A special warranty deed requires special language to ensure that the deed qualifies as a special warranty deed. This language is automatically included by our deed preparation service and valid in all Texas counties.
A Texas special warranty deed form is a type of deed used to transfer Texas real estate with a limited warranty of title. The warranty of title provided by a Texas special warranty deed form is limited in the sense that it only covers the period when the prior owner (the person signing the deed) owned the property. When the prior owner signs the special warranty deed, he or she guarantees that he or she has done nothing that would cause title problems, but makes no promises about what may have happened before he or she owned the property.
Deeds that provide a limited warranty of title are called different things in different states. In Texas and most other states, the term special warranty deed is used. But other states differ. In Alabama, for example, a deed that provides a limited warranty of title is called a statutory warranty deed. In California, it is called a grant deed. In Michigan, it is called a covenant deed. And in other states, it is called a limited warranty deed. Although these terms all differ, they all refer to the same type of deed.
Designating a deed as a special warranty deed distinguishes it from a general warranty deed (usually referred to simply as a warranty deed). As discussed below, although both special warranty deeds and general warranty deeds use the phrase warranty deed, they provide different warranties of title.
A special warranty deed form is defined by its limited warranty of title that applies only to the period when the prior owner that signed the deed owned the property. This limited warranty of title distinguishes special warranty deeds from other forms of deeds that are named based on the warranty of title:
The type of warranty provided can have legal consequences if a title issue arises.
Example: Harris sold property to Travis. Travis later transferred the property to Hidalgo by special warranty deed. After Hidalgo acquired the property, he learned that Harris (who owned the property before Travis) had already deeded the property to someone else before he sold it to Travis. As a result, Harris did not own the property that he purported to transfer to Travis.
Because Travis transferred the property to Hidalgo by special warranty deed, Harris made no guarantees about what may have happened before Travis acquired the property. As a result, Hidalgo has no breach of warranty claim against Travis for Harris’s prior actions. Had Travis transferred the property using a warranty deed (instead of a special warranty deed), Hidalgo could have sued Travis for breaching the warranty.
The deed forms discussed above—special warranty deeds, warranty deeds, quitclaim deeds, and deeds without warranty—are all defined by the warranty of title that they provide (or don’t provide). There are other forms of deeds that are defined by their probate avoidance characteristics. In Texas, three deeds can be used to avoid probate: life estate deed, lady bird deed, and transfer-on-death deed. Because these deeds are all named after a different feature than the warranty of title, the same deed could be properly called by different names. For example, a Texas lady bird deed may also be a Texas special warranty deed.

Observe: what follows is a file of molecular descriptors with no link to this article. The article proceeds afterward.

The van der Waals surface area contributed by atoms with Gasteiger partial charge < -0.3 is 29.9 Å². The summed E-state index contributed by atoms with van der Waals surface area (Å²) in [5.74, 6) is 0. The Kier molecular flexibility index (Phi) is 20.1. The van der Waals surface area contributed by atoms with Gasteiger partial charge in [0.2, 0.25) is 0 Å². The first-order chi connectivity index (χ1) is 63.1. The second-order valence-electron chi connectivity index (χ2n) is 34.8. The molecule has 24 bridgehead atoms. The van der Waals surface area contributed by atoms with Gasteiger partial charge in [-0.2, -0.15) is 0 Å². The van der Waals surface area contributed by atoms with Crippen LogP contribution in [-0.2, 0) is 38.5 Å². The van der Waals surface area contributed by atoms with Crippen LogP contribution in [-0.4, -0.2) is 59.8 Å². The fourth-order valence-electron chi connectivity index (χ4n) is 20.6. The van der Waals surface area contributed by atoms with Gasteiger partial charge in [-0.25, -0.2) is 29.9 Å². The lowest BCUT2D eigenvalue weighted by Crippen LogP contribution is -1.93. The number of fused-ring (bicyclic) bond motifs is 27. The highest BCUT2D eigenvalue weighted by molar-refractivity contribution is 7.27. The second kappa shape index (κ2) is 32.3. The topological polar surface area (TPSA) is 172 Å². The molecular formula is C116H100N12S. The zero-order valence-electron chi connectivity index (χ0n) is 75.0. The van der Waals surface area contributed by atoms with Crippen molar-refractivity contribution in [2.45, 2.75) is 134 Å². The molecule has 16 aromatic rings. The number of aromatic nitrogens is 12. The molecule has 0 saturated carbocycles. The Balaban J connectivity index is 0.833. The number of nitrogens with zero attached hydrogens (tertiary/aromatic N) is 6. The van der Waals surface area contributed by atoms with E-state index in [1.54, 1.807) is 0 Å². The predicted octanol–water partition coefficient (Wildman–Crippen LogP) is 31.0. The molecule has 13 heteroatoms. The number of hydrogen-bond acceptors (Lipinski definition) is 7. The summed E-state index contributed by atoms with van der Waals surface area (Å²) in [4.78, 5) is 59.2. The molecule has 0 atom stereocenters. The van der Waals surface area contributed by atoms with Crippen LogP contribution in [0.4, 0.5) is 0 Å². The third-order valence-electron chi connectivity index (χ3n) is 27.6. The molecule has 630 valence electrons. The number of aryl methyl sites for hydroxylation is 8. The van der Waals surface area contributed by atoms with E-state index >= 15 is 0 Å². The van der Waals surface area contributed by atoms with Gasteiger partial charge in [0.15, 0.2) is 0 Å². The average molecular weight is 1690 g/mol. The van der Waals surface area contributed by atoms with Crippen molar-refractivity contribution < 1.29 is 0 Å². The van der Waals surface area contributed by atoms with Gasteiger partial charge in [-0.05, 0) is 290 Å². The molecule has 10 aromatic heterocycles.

In Texas real estate sales, title insurance is usually purchased to supplement the warranty provided by a special warranty deed. Title insurance shifts risk to the insurance company by allowing the buyer to bring a claim against the insurer if a title issue is discovered.
Special warranty deeds can be used in any situation where the person signing the deed is willing to provide a warranty of title about his or her own actions, but doesn’t want to make any guarantees about previous owners. This is usually the case when the property is owned in a fiduciary capacity, such as by a trust, estate, or a trustee in foreclosure. Special warranty deeds are also common in commercial real estate transactions.
Special warranty deeds are often used in transfers to a living trust or an LLC controlled by the person signing the deed. This can help preserve title insurance protections.
Section 5.022 of the Texas Property Code provides a sample form that can be used for general warranty deeds, but allows the parties to alter the deed by inserting additional clauses. In practice, this form provides a starting point for both special warranty deeds and (general) warranty deeds. The primary elements are the “grant, sell, and convey” language in the vesting paragraph and the warranty clause. To create a special warranty deed, specific language must be included to limit the warranty to the period when the person signing the deed owned the property.
In addition to the proper vesting and warranty language, a special warranty deed must contain all of the elements of other Texas deeds. These elements include a valid legal description, a statement of consideration, and a description of the manner in which co-owners will hold title. The deed must also meet the requirements of Texas law for font size and page format, including page margins, and contain the required notice of confidentiality rights. The deed must also be signed and notarized as required by Texas law.
It is important that each Texas special warranty deed is drafted to meet each requirement. Even subtle differences in language can have significant legal consequences. The special warranty deeds prepared by our Deed Generator were designed by licensed Texas attorneys to meet the requirements of Texas law and to be valid for recording in all Texas counties.